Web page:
I love horses. I love mountains. Just not at the same time.

Last week, Rick and I spent a few days in the cool New Mexico mountains. We hiked. We bird watched. We saw more than 50 elk, up close. And we did something I’ve wanted to do for a while—we rode horses.

It was one of those rent-a-horse-for-an-hour tours where the guides take about a dozen people on a scenic trail. We paid our fees, and the lady asked if we were experienced horseback riders. Rick is. I am not. They promptly assigned Rick to a horse named Boo.

My horse’s name was Mad Max.

The name made me a little nervous, but Mad Max turned out to be a gentle old sweetheart, and we bonded. In my imagination, I started designing stables on our property back home, with Max’s comfort in mind.

Up the mountain we went, over rocky terrain, while the guides rode up and down the line making small talk and checking that everyone was okay. The horse three riders in front of me kept veering off course to munch on grass or leaves or whatever was available. I’m pretty sure that horse was a teenage boy.

Other than the starving stallion, the ride up the mountain went smoothly. The scenery was gorgeous, the climate refreshing. When it was time to descend, one of the guides told us to lean back in our saddles and lift our legs in front of us. That seemed odd to me.

It all went downhill from there.

The man in front of me was a big ‘ol boy, and I’m pretty sure his weight stretched the stated limit for the horses. His mare did not want to go downhill. She stopped. Took a timid step. Stopped again. Took another teensy step. At this rate, the hour tour would turn into a mountain version of Gilligan’s Island.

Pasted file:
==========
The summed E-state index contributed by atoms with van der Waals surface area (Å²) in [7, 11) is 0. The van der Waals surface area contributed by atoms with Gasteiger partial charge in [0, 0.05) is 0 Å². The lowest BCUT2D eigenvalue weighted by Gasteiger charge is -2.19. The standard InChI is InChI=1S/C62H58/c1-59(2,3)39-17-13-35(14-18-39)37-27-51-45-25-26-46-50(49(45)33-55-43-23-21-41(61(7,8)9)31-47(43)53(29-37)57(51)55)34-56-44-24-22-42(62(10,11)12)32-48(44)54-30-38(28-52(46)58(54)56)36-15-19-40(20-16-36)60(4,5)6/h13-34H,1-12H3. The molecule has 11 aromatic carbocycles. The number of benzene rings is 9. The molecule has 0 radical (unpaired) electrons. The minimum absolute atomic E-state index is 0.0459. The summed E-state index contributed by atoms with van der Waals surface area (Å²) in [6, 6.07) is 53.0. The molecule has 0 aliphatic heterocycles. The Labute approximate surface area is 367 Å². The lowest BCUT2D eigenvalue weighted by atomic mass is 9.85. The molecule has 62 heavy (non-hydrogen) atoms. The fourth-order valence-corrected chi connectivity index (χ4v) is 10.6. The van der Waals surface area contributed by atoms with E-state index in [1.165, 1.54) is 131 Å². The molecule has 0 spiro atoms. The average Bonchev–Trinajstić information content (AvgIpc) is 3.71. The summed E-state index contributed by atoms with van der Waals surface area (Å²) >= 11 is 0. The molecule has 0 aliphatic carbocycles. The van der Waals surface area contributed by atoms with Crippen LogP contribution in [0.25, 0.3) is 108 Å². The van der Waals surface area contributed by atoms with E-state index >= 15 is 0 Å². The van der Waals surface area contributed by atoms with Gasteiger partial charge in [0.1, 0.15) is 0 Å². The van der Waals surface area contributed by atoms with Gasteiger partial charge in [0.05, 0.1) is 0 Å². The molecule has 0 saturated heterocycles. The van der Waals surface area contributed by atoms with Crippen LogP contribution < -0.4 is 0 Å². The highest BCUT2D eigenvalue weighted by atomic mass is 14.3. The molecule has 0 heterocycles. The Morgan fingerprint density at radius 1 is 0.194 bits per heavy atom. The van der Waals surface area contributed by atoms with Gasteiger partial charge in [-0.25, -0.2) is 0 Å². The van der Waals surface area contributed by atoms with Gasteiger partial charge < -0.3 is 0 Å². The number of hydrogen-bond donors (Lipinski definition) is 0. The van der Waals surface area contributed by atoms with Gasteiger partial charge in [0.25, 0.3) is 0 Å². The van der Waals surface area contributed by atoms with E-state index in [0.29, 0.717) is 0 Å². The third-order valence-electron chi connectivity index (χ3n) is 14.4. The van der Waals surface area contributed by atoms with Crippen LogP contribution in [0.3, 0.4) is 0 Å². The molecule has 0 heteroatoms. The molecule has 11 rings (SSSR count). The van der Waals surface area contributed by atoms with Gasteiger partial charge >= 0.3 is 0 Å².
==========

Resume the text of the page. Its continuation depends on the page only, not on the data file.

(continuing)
Mad Max had little patience for the moody mare and kept trying to pass her, only there wasn’t room on the narrow path for a passing lane, and I was pretty sure at several points we’d both tumble off the side of the mountain.

After a time, the timid steed in front of us found her footing, and down, down, down the mountain we went. That’s when I felt the strain and ache on my back, with each cloppety-clop of Max’s hooves. I figured out the leaning back instructions were as much to protect our bodies from the strain as to make it easier on the horses. After about five minutes, I was ready for the tour to end. After ten minutes, I was ready to climb off Max and just let somebody roll me down the rest of the way. Rolling had to be better than the constant knife-pains slicing through me with every step. Who knew downhill was harder than uphill? 

Mad Max kept plodding downward, and within an hour of our starting time, he had me safe and sound, back at the stables. In pain, yes, but alive.

What I really wanted, when I signed up for that trail ride, was nice, steady terrain. Flat land, where the going was easy and the path was straight.

Come to think of it, that’s what I want in every area of my life. No mountains to climb, no rocky hills to descend. I want nice and comfortable and easy. But think of the scenery I’d miss if I never climbed the mountain? Think of the stories I’d never tell, if I didn’t descend the stony stairway?

God promises that if we acknowledge Him in all things, He will make our paths straight, just as Mad Max did when he delivered me to the bottom of the mountain, to level land. But we’ve all got some steep mountains to climb and some difficult slopes to descend. That’s when God carries us. And though we may feel the residual pain of the journey, we can know we’re safe in God’s care.

Renae Brumbaugh Green is a bestselling author and award-winning humor columnist. She lives in Stephenville with her handsome, country-boy husband, nearly-perfect children, and far too many animals.